It’s a little annoying, and I worry about this headset potentially being damaged, either by forcing the clip to stay in or by the padding coming loose, but I would prefer there to be more clips than only one – just so that the padding sits more solidly on the headset.

As an aside, for people having similar experiences to my friends and I, HTC does offer an attachment that may improve the experience, including a (guess who’s back!) horizontal head strap.

And it does exactly what it needs to

I didn’t encounter any issues when playing games on this headset. During my time with it, I played Blade and Sorcery, Blade and Sorcery’s Outer Rim mod, Half-Life: Alyx, Beatsaber, Pavlov VR, F1 2022 and a couple of downloadable VR games that were included with my review unit.

While it’s a neat feature that the headset allows for internally-processed gaming, with some leveraging the earlier mentioned pass-through feature, it’s a bit like comparing a phone game to a console game: the more exciting experiences are typically exclusive to the more powerful system.

Most of my time was spent with the earlier mentioned PC VR games – they would be rendered and loaded on my computer, and streamed over my local network to my headset (which I was able to do with a mesh network).

Image: Zachariah Kelly/Gizmodo Australia

I didn’t notice any particular advantages that this headset might have over the sub-$700 Meta Quest 2, but it was certainly easier to jump into PC VR with this headset. If the XR Elite, for whatever reason, loses connection, it’ll wait for it to be re-established, while the Quest 2 would rather pull you away from PC VR entirely and bring you back to the internal operating system.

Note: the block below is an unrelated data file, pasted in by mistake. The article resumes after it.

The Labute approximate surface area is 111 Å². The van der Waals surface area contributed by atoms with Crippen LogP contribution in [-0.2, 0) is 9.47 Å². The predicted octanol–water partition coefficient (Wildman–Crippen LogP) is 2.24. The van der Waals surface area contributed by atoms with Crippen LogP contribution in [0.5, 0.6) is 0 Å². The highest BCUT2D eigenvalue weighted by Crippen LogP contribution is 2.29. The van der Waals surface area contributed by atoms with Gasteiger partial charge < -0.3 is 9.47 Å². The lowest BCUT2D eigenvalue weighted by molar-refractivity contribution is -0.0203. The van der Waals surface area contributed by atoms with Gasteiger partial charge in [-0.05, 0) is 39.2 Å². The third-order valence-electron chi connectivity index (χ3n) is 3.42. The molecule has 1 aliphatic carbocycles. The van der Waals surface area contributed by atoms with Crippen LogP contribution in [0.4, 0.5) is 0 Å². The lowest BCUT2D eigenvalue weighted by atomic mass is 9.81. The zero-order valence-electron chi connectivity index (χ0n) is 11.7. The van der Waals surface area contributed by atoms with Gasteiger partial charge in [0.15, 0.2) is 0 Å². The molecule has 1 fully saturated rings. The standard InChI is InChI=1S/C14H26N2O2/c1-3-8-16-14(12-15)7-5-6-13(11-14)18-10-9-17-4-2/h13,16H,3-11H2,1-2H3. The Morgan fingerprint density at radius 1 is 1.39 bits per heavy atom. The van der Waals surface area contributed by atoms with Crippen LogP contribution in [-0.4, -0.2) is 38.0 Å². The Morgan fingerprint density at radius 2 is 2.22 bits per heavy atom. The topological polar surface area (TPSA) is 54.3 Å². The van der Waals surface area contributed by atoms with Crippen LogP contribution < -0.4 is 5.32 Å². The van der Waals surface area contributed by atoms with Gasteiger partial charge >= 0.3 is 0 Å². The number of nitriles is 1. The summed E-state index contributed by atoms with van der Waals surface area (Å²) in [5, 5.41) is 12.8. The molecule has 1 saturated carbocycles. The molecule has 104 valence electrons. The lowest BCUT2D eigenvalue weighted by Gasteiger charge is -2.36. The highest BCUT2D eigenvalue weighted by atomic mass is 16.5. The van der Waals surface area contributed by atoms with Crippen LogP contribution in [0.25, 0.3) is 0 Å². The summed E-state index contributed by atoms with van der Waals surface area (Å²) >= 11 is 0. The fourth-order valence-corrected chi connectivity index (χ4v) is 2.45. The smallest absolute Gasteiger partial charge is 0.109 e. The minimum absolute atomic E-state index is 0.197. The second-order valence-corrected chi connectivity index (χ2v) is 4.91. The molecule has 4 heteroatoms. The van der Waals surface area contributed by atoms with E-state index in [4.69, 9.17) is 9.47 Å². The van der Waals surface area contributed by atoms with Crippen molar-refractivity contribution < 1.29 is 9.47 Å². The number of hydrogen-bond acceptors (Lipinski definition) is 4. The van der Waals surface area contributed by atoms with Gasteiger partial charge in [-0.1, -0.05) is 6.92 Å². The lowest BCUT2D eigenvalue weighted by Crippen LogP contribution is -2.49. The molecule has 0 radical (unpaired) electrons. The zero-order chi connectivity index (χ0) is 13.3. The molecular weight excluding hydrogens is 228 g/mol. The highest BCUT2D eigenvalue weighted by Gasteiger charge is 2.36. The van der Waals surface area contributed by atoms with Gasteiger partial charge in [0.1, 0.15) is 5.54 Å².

Moreover, there were several instances where I just put the headset on and started playing PC VR games, whereas with the Quest 2, you’d need to click through a few menus before this could happen.

Additionally, battery life was exactly what I needed. 2 or so hours of gameplay and charged via USBC. no complications and a decent chunk of time for a headset (and as mentioned, you can play with it plugged in, if you want).

So overall, if most of your time is going to be spent playing PC VR games (and, let’s be honest, it probably is), I think you’d like XR Elite over the Quest 2 as far as user experience goes.

Should you go Elite?

I recommend the HTC Vive XR Elite to VR enthusiasts looking to upgrade to a more powerful headset and don’t mind spending $2,099 on a piece of tech that they’ll regularly use.

There’s not a low-cost argument to be made here, but the product is substantial. If you want to claw yourself away from Meta’s UI, then this is the HTC option to go for.

Overall, this is the best HTC VR headset at a consumer level – and could very well be the best VR headset on the market right now.

Where to buy the HTC Vive XR Elite

EB Games ($2,099) | Scorptec ($2,099) | JW Computers ($2,099)